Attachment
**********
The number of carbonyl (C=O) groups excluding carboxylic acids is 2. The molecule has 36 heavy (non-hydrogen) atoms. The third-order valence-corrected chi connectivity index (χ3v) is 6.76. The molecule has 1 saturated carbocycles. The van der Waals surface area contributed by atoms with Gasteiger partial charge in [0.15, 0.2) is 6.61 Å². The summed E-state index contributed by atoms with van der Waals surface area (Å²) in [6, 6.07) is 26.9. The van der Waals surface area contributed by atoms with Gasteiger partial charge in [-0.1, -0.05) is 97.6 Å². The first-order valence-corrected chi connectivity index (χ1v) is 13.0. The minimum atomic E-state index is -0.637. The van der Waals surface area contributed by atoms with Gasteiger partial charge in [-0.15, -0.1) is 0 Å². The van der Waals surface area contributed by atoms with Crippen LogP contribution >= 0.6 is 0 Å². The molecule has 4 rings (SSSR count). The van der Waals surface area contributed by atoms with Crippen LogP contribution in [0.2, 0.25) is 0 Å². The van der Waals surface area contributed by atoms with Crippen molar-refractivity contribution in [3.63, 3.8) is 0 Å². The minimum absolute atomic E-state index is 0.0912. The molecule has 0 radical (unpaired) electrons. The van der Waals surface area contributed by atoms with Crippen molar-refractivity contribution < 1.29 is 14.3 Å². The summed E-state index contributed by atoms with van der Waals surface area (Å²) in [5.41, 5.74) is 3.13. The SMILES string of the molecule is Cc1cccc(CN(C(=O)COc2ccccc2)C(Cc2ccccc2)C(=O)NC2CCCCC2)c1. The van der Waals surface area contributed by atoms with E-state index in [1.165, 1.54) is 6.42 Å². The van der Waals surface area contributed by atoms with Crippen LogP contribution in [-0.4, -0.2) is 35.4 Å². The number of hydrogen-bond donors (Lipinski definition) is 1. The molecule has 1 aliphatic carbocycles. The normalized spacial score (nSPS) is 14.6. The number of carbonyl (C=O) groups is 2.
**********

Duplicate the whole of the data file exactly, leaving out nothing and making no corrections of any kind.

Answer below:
The number of carbonyl (C=O) groups excluding carboxylic acids is 2. The molecule has 36 heavy (non-hydrogen) atoms. The third-order valence-corrected chi connectivity index (χ3v) is 6.76. The molecule has 1 saturated carbocycles. The van der Waals surface area contributed by atoms with Gasteiger partial charge in [0.15, 0.2) is 6.61 Å². The summed E-state index contributed by atoms with van der Waals surface area (Å²) in [6, 6.07) is 26.9. The van der Waals surface area contributed by atoms with Gasteiger partial charge in [-0.1, -0.05) is 97.6 Å². The first-order valence-corrected chi connectivity index (χ1v) is 13.0. The minimum atomic E-state index is -0.637. The van der Waals surface area contributed by atoms with Gasteiger partial charge in [-0.15, -0.1) is 0 Å². The van der Waals surface area contributed by atoms with Crippen LogP contribution >= 0.6 is 0 Å². The molecule has 4 rings (SSSR count). The van der Waals surface area contributed by atoms with Crippen LogP contribution in [0.2, 0.25) is 0 Å². The van der Waals surface area contributed by atoms with Crippen molar-refractivity contribution in [3.63, 3.8) is 0 Å². The minimum absolute atomic E-state index is 0.0912. The molecule has 0 radical (unpaired) electrons. The van der Waals surface area contributed by atoms with Crippen molar-refractivity contribution < 1.29 is 14.3 Å². The summed E-state index contributed by atoms with van der Waals surface area (Å²) in [5.41, 5.74) is 3.13. The SMILES string of the molecule is Cc1cccc(CN(C(=O)COc2ccccc2)C(Cc2ccccc2)C(=O)NC2CCCCC2)c1. The van der Waals surface area contributed by atoms with E-state index in [1.165, 1.54) is 6.42 Å². The van der Waals surface area contributed by atoms with Crippen LogP contribution in [-0.4, -0.2) is 35.4 Å². The number of hydrogen-bond donors (Lipinski definition) is 1. The molecule has 1 aliphatic carbocycles. The normalized spacial score (nSPS) is 14.6. The number of carbonyl (C=O) groups is 2.